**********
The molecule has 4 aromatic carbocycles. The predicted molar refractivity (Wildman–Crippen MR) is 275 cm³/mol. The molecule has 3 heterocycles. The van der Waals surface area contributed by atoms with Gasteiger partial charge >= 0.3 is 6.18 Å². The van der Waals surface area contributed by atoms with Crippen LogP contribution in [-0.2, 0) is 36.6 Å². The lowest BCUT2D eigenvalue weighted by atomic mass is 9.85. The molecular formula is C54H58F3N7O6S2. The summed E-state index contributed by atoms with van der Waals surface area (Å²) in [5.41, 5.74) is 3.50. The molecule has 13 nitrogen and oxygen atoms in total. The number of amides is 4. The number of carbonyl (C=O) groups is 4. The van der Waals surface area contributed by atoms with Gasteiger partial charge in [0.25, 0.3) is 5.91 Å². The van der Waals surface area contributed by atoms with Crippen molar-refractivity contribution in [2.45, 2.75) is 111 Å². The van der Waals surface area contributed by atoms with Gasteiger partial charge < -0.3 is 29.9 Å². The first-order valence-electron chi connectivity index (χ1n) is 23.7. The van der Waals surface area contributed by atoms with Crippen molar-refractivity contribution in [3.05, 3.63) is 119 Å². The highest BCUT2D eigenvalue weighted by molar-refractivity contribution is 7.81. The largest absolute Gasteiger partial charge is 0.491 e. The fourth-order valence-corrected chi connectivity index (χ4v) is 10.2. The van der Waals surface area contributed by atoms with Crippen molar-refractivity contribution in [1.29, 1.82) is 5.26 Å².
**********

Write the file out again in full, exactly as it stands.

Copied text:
The molecule has 4 aromatic carbocycles. The predicted molar refractivity (Wildman–Crippen MR) is 275 cm³/mol. The molecule has 3 heterocycles. The van der Waals surface area contributed by atoms with Gasteiger partial charge >= 0.3 is 6.18 Å². The van der Waals surface area contributed by atoms with Crippen LogP contribution in [-0.2, 0) is 36.6 Å². The lowest BCUT2D eigenvalue weighted by atomic mass is 9.85. The molecular formula is C54H58F3N7O6S2. The summed E-state index contributed by atoms with van der Waals surface area (Å²) in [5.41, 5.74) is 3.50. The molecule has 13 nitrogen and oxygen atoms in total. The number of amides is 4. The number of carbonyl (C=O) groups is 4. The van der Waals surface area contributed by atoms with Gasteiger partial charge in [0.25, 0.3) is 5.91 Å². The van der Waals surface area contributed by atoms with Crippen molar-refractivity contribution in [2.45, 2.75) is 111 Å². The van der Waals surface area contributed by atoms with Gasteiger partial charge < -0.3 is 29.9 Å². The first-order valence-electron chi connectivity index (χ1n) is 23.7. The van der Waals surface area contributed by atoms with Crippen molar-refractivity contribution in [3.05, 3.63) is 119 Å². The highest BCUT2D eigenvalue weighted by molar-refractivity contribution is 7.81. The largest absolute Gasteiger partial charge is 0.491 e. The fourth-order valence-corrected chi connectivity index (χ4v) is 10.2. The van der Waals surface area contributed by atoms with Crippen molar-refractivity contribution in [1.29, 1.82) is 5.26 Å².